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From Bricks to Clicks: How Location Intelligence is Changing Retail

Location analytics helps retailers breathe new life into old strategies. 
Online shopping is well understood. We don’t only know how many people visit an online retail site. We also know that changing the size of a picture by a few pixels will generate more sales. We can even see if online shopping carts have been abandoned, what items people have viewed, and how long visitors have stayed on a page to calculate their interest in buying a product.
But when it comes to knowing how many people shop at a physical store, traditionally we scratch our heads. We’ve been trying to figure out those details for more than a hundred years. And don’t get me started on “dark shoppers”—customers that visit a store but don’t purchase. Unlike online shoppers, “dark shoppers” don’t leave an activity trail. There’s been a lot of talk about how in-store beacons will change this, but the jury’s out on how shoppers will respond.
As smartphones and tablets become a more integral part of the shopping experience, the boundary between online and offline shopping is becoming increasingly blurred. This is where geography and location analytics can help. Geography brings together and allows us to analyze different data using location indicators, from the ping of an iBeacon, to a barcode scan, to where a coupon is used, to tracking anonymous shoppers in stores and malls.

Do Stores Still Matter?

We are far removed from the traditional shopping world of taking purchases home from the store. But stores still matter. While many people start their shopping experience on their mobile device, according to a recent study, more that 85% of all customers still visit stores. Many times, the deal is sealed by a customer picking up and trying a product at a physical store.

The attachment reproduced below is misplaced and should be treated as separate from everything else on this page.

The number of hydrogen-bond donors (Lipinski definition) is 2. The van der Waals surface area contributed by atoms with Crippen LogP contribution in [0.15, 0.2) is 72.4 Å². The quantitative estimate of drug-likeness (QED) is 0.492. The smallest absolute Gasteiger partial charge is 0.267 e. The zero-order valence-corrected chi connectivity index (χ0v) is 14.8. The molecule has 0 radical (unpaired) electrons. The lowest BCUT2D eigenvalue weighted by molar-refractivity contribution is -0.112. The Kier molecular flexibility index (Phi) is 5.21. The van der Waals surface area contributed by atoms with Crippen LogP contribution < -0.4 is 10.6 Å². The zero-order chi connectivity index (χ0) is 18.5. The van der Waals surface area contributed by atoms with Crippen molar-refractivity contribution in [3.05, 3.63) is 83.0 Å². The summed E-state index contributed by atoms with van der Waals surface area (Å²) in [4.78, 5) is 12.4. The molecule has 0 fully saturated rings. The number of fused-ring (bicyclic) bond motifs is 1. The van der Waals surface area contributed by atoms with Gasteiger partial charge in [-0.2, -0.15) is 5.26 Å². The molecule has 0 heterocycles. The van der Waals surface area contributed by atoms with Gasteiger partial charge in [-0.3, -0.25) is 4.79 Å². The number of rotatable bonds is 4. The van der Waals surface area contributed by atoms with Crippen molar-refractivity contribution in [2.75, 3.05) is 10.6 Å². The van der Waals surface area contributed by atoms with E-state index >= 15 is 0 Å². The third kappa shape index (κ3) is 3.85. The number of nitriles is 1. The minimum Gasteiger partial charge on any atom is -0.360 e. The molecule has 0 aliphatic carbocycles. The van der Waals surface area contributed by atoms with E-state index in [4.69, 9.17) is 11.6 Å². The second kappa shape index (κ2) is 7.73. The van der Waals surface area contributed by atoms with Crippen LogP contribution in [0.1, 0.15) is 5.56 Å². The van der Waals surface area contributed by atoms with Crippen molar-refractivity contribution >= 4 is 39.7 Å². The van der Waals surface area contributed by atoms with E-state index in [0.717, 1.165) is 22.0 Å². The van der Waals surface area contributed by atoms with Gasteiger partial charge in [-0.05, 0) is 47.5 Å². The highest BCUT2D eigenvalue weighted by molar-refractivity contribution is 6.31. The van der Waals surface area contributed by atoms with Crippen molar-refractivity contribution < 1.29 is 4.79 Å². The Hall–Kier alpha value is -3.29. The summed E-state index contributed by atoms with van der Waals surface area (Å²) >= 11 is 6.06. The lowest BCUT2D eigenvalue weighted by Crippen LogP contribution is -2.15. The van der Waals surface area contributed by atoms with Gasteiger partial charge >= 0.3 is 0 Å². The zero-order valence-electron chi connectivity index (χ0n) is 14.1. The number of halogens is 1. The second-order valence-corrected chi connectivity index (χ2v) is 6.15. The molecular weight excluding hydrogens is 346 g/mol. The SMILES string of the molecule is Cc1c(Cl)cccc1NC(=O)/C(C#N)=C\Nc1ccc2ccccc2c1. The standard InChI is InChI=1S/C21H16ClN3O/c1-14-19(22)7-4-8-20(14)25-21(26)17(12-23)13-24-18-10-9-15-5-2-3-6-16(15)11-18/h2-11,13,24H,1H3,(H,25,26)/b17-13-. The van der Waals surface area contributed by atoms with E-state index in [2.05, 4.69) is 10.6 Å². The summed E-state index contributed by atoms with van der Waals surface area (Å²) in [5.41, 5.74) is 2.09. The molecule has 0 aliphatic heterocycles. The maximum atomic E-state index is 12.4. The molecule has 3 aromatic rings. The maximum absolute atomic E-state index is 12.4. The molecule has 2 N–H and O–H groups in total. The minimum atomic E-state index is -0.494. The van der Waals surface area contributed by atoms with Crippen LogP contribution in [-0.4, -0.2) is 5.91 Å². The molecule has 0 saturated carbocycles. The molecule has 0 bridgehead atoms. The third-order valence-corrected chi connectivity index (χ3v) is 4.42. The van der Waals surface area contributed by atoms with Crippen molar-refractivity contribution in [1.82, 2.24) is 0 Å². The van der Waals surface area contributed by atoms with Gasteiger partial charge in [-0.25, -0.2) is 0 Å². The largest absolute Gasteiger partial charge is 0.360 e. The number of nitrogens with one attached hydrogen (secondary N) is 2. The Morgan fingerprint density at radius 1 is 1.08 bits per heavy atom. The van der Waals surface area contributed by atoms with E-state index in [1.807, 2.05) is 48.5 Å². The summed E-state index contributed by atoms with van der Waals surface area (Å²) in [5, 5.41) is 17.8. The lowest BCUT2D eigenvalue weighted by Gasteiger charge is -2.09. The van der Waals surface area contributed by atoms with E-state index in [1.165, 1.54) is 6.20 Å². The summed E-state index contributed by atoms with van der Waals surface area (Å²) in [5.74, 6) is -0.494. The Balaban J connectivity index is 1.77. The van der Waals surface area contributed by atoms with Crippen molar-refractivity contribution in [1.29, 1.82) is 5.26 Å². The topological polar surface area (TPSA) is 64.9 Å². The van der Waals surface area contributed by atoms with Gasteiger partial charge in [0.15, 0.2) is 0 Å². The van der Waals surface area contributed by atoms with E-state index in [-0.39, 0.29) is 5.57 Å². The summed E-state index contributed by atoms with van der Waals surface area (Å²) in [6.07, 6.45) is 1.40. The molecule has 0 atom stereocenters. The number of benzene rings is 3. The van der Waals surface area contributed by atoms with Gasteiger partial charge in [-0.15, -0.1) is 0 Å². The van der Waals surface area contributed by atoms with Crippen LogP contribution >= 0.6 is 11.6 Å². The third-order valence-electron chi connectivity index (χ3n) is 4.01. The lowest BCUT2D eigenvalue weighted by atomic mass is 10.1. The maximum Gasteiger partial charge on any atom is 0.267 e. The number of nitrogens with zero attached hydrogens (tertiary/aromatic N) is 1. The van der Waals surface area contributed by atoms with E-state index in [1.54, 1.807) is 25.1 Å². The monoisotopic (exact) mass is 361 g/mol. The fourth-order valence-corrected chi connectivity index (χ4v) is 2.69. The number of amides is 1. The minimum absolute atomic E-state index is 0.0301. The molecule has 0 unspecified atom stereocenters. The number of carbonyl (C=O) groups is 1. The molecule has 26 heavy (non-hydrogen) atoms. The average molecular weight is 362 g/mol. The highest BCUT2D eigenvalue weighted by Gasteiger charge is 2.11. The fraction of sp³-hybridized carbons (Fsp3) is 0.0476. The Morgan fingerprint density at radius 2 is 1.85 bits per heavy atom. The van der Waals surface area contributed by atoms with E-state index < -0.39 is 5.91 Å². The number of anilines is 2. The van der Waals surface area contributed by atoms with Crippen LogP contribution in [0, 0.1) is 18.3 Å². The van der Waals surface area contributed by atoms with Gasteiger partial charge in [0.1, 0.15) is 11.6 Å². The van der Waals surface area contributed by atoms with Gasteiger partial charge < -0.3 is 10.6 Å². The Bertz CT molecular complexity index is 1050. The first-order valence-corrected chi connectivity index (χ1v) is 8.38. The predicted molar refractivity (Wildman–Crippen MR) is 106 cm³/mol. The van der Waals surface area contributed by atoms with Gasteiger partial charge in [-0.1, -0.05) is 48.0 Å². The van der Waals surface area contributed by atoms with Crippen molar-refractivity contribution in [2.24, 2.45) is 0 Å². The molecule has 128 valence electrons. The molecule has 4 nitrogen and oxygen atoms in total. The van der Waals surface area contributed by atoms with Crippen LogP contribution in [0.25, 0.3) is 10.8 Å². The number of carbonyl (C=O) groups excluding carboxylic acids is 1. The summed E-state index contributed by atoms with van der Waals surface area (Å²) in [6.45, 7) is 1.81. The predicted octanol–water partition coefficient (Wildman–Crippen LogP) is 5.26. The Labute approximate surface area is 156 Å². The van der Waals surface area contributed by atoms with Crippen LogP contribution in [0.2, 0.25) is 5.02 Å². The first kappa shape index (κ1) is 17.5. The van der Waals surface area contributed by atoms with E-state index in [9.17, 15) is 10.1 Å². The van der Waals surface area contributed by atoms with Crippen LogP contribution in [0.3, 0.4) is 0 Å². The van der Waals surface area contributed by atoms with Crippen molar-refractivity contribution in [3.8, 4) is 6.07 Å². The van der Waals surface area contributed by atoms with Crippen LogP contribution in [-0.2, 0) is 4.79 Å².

But consumers want the flexibility to get products anywhere, at any place and any time. Customers now have products shipped to their offices. They shop on the Internet and then collect their merchandise in-store.  They don’t think twice about using pop-ups and kiosks.
Time frames for pickup and delivery are changing, too.  Shopping windows are extended outside of traditional store hours. In our modern, always on, mobile-first, digitally connected world, being successful at retail is hard. Very hard.

Optimizing store networks and synthesizing data can help store owners concentrate on changing formats.
This blurring line between bricks and clicks means that store formats are changing. Larger stores are becoming hubs to smaller stores. They are repositories for online purchase returns, virtual warehouses, places to consult an associate for expert advice, and a venue for customers to spend time looking for one-of-a-kind items (because they have their regular, routine purchases delivered).
But just as fast as today’s store format and technology are changing, so is our ability to connect across business units and functions. By using location analytics we can make decisions based on insight and consensus by using geography.

Honing in on 21st Century Data

Today, every 21st century data set contains location information.  And with location analytics, we are empowered with tools and techniques to exploit it. What does this mean?  Locating stores near a particular demographic is no longer the most important rule of site location. It’s no longer a negative for 95% of your customers to live more than ten miles away from your stores. If you can connect with them, they will buy.
Shoppers are changing the way they think of physical and digital and stores are responding with innovative solutions.
With Location Analytics, you can create a unified concept that includes store layouts, demographics, planograms and 3D visualizations within your BI and CRM platforms. Don’t use fiction and anecdotes. Base your decisions on facts and validated insights—customer profiles based on behaviors, true travel zones and real spheres of influence, all the way down to understanding who passes in front of your door, when, and how many. You can even analyze which direction customers go when they enter a store, including their dwell times in front of product displays and end-caps.
As the multi-channel becomes more important, data complexity and size is only going to increase.  It is paramount that successful retailers get on board.

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Use location to create a “digital sandwich” of layers containing insight, patterns of behavior and key facts. Discover new strategies. Breathe new life into old ones.  Try Esri location analytics on for size.

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